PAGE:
In another embodiment, a sound based Captcha test may be used such as Eco, instead of an image test in substantially the same manner. A visually impaired client can make use of the Eco sound test in substantially the same manner as the image based tests discussed elsewhere in the specification. For example, to perform a sound test, a word or sequence of numbers is picked and, at random, the word or number is rendered into a distorted sound clip. Upon playing the sound clip, the user is prompted to enter the contents of the distorted sound clip. In this case, the distortion in the sound clip is chosen so that it is relatively easy for a human being to identify the content but difficult for a computer program.
Illustrative Operating Environment
As such, it will be appreciated that the Internet itself may be formed from a vast number of such interconnected networks, computers, and routers. Generally, the term “Internet” refers to the worldwide collection of networks, gateways, routers, and computers that use Transmission Control Protocol/Internet Protocol (“TCP/IP”) and other packet based protocols to communicate with one another. An embodiment of the invention may be practiced over the Internet without departing from the spirit or scope of the invention.
The media used to transmit information in communication links as described above illustrates one type of computer-readable media, namely communication media. Generally, computer-readable media includes any media that can be accessed by a computing device. Computer-readable media may include computer storage media, communication media, or any combination thereof.
Communication media typically embodies computer-readable instructions, data structures, program modules, or other data in a modulated data signal such as a carrier wave or other transport mechanism and includes any information delivery media. The term “modulated data signal” means a signal that has one or more of its characteristics set or changed in such a manner as to encode information in the signal. By way of example, communication media includes wired media such as twisted pair, coaxial cable, fiber optics, wave guides, and other wired media and wireless media such as acoustic, RF, infrared, and other wireless media.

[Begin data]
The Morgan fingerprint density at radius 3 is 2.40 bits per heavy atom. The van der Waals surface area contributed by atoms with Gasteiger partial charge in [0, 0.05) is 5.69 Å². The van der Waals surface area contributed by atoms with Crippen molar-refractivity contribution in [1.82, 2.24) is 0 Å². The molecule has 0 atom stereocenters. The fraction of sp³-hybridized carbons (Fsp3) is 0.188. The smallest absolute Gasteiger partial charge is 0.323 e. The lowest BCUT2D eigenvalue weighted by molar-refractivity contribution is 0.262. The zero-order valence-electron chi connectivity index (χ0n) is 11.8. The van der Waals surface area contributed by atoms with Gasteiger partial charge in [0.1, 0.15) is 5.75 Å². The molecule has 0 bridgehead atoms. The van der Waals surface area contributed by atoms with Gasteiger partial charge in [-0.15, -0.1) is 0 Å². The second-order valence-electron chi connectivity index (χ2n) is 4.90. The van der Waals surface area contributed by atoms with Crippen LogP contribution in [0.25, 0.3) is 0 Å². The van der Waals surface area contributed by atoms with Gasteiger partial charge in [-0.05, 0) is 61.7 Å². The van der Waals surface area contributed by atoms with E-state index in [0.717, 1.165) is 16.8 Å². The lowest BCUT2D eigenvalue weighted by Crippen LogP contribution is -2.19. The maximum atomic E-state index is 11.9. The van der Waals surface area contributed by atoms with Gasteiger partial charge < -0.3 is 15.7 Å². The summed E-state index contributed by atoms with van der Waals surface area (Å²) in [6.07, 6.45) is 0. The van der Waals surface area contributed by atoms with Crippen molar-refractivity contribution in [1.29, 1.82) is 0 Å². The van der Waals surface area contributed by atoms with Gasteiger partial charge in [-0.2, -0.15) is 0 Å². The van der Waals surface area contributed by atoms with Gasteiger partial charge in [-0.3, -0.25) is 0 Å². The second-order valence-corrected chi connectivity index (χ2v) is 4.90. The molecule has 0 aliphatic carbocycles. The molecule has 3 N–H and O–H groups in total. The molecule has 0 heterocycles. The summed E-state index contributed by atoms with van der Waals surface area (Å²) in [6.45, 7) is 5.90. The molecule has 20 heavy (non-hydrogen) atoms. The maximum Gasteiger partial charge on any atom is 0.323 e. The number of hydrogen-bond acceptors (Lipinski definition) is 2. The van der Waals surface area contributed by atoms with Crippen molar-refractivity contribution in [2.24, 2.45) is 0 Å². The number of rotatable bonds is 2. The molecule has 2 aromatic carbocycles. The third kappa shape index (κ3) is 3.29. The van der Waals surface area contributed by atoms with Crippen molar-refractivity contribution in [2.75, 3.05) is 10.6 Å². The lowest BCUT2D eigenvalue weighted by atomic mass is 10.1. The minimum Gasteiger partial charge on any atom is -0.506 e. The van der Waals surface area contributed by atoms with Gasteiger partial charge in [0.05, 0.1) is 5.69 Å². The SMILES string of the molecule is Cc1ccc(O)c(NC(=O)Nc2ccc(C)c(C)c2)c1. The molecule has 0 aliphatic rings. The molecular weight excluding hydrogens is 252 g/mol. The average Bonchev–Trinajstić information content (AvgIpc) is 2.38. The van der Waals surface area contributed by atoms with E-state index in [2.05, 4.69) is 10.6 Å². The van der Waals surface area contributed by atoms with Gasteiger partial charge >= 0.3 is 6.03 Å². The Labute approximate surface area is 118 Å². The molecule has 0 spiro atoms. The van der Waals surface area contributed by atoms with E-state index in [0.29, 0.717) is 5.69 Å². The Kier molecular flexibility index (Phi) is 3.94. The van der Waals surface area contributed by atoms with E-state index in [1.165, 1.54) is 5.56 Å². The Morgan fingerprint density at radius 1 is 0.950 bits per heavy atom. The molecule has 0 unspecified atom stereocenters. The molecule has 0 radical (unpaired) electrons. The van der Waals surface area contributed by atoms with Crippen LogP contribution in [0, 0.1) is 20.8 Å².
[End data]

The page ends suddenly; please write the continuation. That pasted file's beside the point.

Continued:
Those of ordinary skill in the art will appreciate that the server 200 may include many more components than those shown in
Server 200 also includes processing unit 212, video display adapter 214, and a mass memory, all connected via bus 222. The mass memory generally includes random access memory (“RAM”) 216, read-only memory (“ROM”) 232, and one or more permanent mass storage devices, such as hard disk drive 228, a tape drive (not shown), optical drive 226, such as a CD-ROM/DVD-ROM drive, and/or a floppy disk drive (not shown). The mass memory stores operating system 220 for controlling the operation of server 200. Basic input/output system (“BIOS”) 218 is also provided for controlling the low-level operation of server 200.
The mass memory as described above illustrates another type of computer-readable media, namely computer storage media. Computer storage media may include volatile and nonvolatile, removable and non-removable media implemented in any method or technology for storage of information, such as computer readable instructions, data structures, program modules or other data. Examples of computer storage media include RAM, ROM, EEPROM, flash memory or other memory technology, CD-ROM, digital versatile disks (DVD) or other optical storage, magnetic cassettes, magnetic tape, magnetic disk storage or other magnetic storage devices, or any other medium which can be used to store the desired information and which can be accessed by a computing device.